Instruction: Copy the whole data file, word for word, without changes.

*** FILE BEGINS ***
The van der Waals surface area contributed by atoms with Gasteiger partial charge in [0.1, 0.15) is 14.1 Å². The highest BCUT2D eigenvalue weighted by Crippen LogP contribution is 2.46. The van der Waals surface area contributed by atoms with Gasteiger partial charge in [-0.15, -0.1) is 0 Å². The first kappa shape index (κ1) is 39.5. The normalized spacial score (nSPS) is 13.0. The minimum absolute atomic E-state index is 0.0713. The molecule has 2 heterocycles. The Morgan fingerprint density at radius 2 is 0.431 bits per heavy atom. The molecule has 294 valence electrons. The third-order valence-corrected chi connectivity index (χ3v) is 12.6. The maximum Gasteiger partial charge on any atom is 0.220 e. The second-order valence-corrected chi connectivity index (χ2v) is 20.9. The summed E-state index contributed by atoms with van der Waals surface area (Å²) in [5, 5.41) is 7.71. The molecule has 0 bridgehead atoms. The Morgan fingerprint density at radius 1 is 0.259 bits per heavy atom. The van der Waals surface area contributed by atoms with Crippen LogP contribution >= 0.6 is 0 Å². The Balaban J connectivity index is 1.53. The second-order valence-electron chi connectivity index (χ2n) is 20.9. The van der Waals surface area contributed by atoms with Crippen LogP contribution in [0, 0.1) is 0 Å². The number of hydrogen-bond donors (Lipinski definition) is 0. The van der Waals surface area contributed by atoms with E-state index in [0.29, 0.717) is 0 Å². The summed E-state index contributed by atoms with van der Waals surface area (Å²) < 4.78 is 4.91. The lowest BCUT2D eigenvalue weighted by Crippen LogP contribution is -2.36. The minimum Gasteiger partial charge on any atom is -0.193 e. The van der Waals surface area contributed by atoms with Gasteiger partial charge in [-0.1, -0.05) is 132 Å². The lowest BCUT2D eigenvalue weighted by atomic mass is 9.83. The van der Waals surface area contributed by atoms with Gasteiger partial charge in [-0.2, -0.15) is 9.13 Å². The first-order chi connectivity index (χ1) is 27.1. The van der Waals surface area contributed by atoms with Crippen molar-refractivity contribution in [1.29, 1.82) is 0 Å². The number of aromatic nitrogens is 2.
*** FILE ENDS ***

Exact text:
The van der Waals surface area contributed by atoms with Gasteiger partial charge in [0.1, 0.15) is 14.1 Å². The highest BCUT2D eigenvalue weighted by Crippen LogP contribution is 2.46. The van der Waals surface area contributed by atoms with Gasteiger partial charge in [-0.15, -0.1) is 0 Å². The first kappa shape index (κ1) is 39.5. The normalized spacial score (nSPS) is 13.0. The minimum absolute atomic E-state index is 0.0713. The molecule has 2 heterocycles. The Morgan fingerprint density at radius 2 is 0.431 bits per heavy atom. The molecule has 294 valence electrons. The third-order valence-corrected chi connectivity index (χ3v) is 12.6. The maximum Gasteiger partial charge on any atom is 0.220 e. The second-order valence-corrected chi connectivity index (χ2v) is 20.9. The summed E-state index contributed by atoms with van der Waals surface area (Å²) in [5, 5.41) is 7.71. The molecule has 0 bridgehead atoms. The Morgan fingerprint density at radius 1 is 0.259 bits per heavy atom. The van der Waals surface area contributed by atoms with Crippen LogP contribution >= 0.6 is 0 Å². The Balaban J connectivity index is 1.53. The second-order valence-electron chi connectivity index (χ2n) is 20.9. The van der Waals surface area contributed by atoms with Crippen LogP contribution in [0, 0.1) is 0 Å². The number of hydrogen-bond donors (Lipinski definition) is 0. The van der Waals surface area contributed by atoms with E-state index in [0.29, 0.717) is 0 Å². The summed E-state index contributed by atoms with van der Waals surface area (Å²) < 4.78 is 4.91. The lowest BCUT2D eigenvalue weighted by Crippen LogP contribution is -2.36. The minimum Gasteiger partial charge on any atom is -0.193 e. The van der Waals surface area contributed by atoms with Gasteiger partial charge in [-0.1, -0.05) is 132 Å². The lowest BCUT2D eigenvalue weighted by atomic mass is 9.83. The van der Waals surface area contributed by atoms with Gasteiger partial charge in [-0.2, -0.15) is 9.13 Å². The first-order chi connectivity index (χ1) is 27.1. The van der Waals surface area contributed by atoms with Crippen molar-refractivity contribution in [1.29, 1.82) is 0 Å². The number of aromatic nitrogens is 2.